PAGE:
John smithit is often said that 3d geometry euclidean is what we are intuitively able to visualise.

why might that be?

and why cant we reduce geometry to pure algebra and do away with it altogether?

some are ‘better’ at it than others.

September 22, 2011 at 8:24 am

MaxwellI think that what is essential is this: That by drawing e.g. specific circles, lines etc. and proving theorems them, is a way to prove facts about THE IDEAL CIRCLES, TRIANGLES, ETC. The ideal triangle is that to which all drawn, specific triangles resemble, but the idel triangle has not a specific shape, ar angles, ar any visual attribute. But it exist in the world of ideas, and its existence is a very formidable one, it is a fire of whose attributes we can say something by way of our mathematics.

January 8, 2017 at 11:00 am

Ric FrancomI don’t see the difference between Platos’ Ideal Forms as blueprints in the mind and descriptive geometry (blueprints) on paper. Yes the drawing is inferior but the concept is perfect in both cases. So tell me why Plato isn’t the father of descriptive geometry?

March 10, 2019 at 12:00 pm

casagiuare according with the title as in titled

March 10, 2019 at 12:07 pm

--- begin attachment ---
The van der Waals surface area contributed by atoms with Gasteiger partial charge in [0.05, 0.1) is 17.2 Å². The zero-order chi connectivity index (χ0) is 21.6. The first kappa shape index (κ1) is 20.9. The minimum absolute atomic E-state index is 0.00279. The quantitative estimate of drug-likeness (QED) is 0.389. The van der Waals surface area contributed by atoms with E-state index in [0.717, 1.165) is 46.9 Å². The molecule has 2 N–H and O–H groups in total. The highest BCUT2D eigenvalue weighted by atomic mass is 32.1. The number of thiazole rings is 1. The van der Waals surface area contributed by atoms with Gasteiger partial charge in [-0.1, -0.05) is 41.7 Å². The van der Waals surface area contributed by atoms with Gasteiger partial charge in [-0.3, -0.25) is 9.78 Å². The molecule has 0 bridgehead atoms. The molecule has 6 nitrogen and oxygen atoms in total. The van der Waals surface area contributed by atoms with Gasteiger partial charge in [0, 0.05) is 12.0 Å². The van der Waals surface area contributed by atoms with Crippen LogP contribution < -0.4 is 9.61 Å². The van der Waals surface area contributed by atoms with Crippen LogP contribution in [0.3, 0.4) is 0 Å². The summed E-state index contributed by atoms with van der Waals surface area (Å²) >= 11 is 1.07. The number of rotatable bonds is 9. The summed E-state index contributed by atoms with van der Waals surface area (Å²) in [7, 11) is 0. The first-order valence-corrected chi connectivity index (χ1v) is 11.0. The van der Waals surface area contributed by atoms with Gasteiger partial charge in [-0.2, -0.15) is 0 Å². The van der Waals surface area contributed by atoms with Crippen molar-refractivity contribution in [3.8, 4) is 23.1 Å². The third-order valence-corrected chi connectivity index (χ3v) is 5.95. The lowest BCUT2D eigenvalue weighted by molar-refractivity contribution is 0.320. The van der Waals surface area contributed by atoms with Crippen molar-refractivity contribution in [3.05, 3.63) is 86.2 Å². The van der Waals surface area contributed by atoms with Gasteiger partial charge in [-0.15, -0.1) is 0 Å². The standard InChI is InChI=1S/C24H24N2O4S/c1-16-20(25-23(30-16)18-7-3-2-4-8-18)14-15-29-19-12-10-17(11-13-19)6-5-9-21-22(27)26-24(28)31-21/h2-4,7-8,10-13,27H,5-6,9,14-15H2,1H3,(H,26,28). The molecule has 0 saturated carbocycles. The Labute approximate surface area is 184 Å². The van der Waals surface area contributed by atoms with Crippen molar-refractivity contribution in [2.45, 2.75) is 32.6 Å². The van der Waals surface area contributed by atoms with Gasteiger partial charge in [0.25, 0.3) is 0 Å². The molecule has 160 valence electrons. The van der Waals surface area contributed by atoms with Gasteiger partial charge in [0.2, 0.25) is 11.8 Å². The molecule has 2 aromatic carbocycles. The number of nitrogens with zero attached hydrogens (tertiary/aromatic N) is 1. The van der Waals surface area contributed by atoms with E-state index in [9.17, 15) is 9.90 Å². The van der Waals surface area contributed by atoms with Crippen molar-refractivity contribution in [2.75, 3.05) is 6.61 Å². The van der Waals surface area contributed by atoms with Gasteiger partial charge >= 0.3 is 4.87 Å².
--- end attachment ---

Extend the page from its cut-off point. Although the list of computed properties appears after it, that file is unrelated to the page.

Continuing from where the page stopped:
prof drd horia orasanumust mentioned that entitled is chosen very good in many situations and as prof dr mircea orasanu these followed when are considered the forms have new aspects of repression and oppression here against of learning and teaching as say prof dr mircea orasanu and prof horia orasanu and against of many work and papers written by prof dr mircea orasanu between 1970 and present by so called authorities and EU European publication and AMS and more ,and these can be as concern a hate more . The term “application”, on the one hand, focuses on the opposite direction mathematics reality and, on the other hand and more generally, emphasises the objects involved — in particular those parts of the real world which are accessible to a mathematical treatment and to which corresponding mathematical models exist. In this comprehensive sense we understand the term “applications and modelling” More specifically, in the first dimension we discern three different domains, each forming some sort of a continuum. The first domain consists of the very notions of applications and modelling, i.e. what we mean by an application of mathematics, and by mathematical modelling; what the most important components of applications and modelling and more results are ignored